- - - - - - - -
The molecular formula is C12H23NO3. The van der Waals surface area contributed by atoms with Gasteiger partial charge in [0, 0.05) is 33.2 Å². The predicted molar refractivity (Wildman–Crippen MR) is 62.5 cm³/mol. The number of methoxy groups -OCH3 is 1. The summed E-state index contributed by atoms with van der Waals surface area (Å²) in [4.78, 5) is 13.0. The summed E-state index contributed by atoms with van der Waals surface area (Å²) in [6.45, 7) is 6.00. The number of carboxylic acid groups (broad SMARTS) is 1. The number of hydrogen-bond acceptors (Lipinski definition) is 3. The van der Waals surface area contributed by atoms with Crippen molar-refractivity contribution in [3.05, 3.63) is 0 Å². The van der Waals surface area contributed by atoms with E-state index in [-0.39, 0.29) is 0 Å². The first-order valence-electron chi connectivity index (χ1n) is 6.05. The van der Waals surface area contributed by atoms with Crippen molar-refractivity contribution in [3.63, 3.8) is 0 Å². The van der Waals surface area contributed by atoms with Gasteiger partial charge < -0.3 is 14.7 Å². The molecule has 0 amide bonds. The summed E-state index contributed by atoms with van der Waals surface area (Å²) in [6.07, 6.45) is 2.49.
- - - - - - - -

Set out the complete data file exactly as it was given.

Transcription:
The molecular formula is C12H23NO3. The van der Waals surface area contributed by atoms with Gasteiger partial charge in [0, 0.05) is 33.2 Å². The predicted molar refractivity (Wildman–Crippen MR) is 62.5 cm³/mol. The number of methoxy groups -OCH3 is 1. The summed E-state index contributed by atoms with van der Waals surface area (Å²) in [4.78, 5) is 13.0. The summed E-state index contributed by atoms with van der Waals surface area (Å²) in [6.45, 7) is 6.00. The number of carboxylic acid groups (broad SMARTS) is 1. The number of hydrogen-bond acceptors (Lipinski definition) is 3. The van der Waals surface area contributed by atoms with Crippen molar-refractivity contribution in [3.05, 3.63) is 0 Å². The van der Waals surface area contributed by atoms with E-state index in [-0.39, 0.29) is 0 Å². The first-order valence-electron chi connectivity index (χ1n) is 6.05. The van der Waals surface area contributed by atoms with Crippen molar-refractivity contribution in [3.63, 3.8) is 0 Å². The van der Waals surface area contributed by atoms with Gasteiger partial charge < -0.3 is 14.7 Å². The molecule has 0 amide bonds. The summed E-state index contributed by atoms with van der Waals surface area (Å²) in [6.07, 6.45) is 2.49.